In the nearly three years since the release of "Desire," Bob Dylan has gone through some rough times. Hurricane Carter, the man who reawakened Dylan's dedication to causes, was re-tried and again found guilty. But not till after he'd beat up his parole officer. Despite the sentiments of "Sarah," Dylan's wife sued for divorce and the messy court proceedings became grist for the gossip mill. His obsessive film project, "Reynaldo and Clara," was universally panned and so offended The Village Voice that it had four different critics rake it over the coals. ("Reynaldo and Clara" is currently being re-edited down to two hours from its original four+.) "Hard Rain," a live album of old material released over a year ago, went clunk. Dylan, you would think, would be singing the bitterest of blues.

He isn't. He also isn't singing disco, so you real worries in the ranks can relax. What he is singing on "Street Legal" is a mixture of gutty rock, pseudo-soul and plaintive melodies: a strange brew.

What makes it even stranger is its appeal. Not the kind of appeal that jumps out at you, nor the kind that comes from an obviously satisfying effort. "Street Legal" has an appeal that sneaks up on you. It's somehow a more personal album without overtly personal lyrics. The gut reaction is to say it's no "Blood on the Tracks," but then few Dylan albums are. Few albums by anyone are.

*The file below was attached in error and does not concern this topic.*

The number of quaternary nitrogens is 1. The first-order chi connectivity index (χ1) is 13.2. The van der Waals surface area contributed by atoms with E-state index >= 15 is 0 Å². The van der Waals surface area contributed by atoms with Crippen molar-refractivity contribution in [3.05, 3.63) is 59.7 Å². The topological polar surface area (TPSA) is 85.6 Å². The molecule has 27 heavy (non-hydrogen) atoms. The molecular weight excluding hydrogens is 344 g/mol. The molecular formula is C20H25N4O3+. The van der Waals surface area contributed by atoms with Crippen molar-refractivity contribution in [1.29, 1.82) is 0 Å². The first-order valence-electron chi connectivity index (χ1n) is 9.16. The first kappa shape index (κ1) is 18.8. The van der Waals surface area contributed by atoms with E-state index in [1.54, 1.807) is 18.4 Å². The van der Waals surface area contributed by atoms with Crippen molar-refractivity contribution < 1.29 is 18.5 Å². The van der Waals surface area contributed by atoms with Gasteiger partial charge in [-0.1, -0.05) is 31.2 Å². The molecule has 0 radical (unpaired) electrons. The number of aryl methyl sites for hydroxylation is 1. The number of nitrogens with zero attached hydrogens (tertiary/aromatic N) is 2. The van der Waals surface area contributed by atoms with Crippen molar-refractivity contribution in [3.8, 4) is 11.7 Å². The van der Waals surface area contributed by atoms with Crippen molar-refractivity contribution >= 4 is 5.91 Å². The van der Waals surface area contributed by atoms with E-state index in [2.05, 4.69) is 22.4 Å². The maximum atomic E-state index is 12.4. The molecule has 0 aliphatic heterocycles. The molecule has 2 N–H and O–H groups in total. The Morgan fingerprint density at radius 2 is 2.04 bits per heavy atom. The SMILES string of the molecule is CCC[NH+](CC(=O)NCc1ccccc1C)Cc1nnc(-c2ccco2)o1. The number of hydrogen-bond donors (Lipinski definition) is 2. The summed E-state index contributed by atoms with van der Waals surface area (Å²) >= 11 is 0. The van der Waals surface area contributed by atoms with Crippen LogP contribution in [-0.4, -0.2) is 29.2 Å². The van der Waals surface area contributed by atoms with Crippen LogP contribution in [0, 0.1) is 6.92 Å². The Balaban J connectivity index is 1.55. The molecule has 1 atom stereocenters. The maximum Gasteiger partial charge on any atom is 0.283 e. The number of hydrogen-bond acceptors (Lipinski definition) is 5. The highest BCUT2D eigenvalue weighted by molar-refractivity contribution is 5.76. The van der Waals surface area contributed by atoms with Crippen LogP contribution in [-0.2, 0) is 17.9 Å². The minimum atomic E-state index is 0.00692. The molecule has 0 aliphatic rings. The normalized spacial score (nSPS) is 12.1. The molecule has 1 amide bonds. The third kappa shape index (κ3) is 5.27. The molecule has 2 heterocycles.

After saying that, though, it's tough to classify it, and the more you hear it, more things began to slip into open spaces in the cortex. For a rather direct rock album, "Street Legal" is eerily subtle.

Bob Dylan is not a singer but a writer. Originally he was labeled a poet, but his more recent tracts ("Isis," "Ballad of Joey," "Hurricane") have taken on the characteristics of folks ballads. As a writer, Dylan has done more to influence the direction of popular music than anyone, with the possible exception of the Beatles. (Paul Simon is probably Dylan's equal in some ways, but Simon talks to the audience that grew up with Dylan and now suffers from approaching middle age and middle class. He also has yet to exert the personal force that Dylan can master on sheer mystique).

If Dylan were to quit recording tomorrow (as he has threatened to do a number of times), his place in music history would be secure. No other performer commands the awe among his peers. The Beatles are mythic, but Ringo is a joker, George hosts "Saturday Night Live," Paul is merely a rock superstar with a lot of new hit records, John is silent. And they're four people. Dylan is a legend all by himself.

It's very difficult for a legend to produce legendary material consistenly. Legends are supposed to be dead, or at least so far removed from what made them legends that it's easy to categorize everything they ever did. Dylan risks chipping his reputation every time out.Once there was a feeling among some people that Dylan couldn't make a mistake. He can. He still does.

The call and response vocal technique of "Changing of the Guards" gets a bit predictable after the initial shock wears off. Especially when it continues through most of side one. "No Time to Think" has the urgency of "Tangled Up in Blue," but eight minutes is too long to sustain it.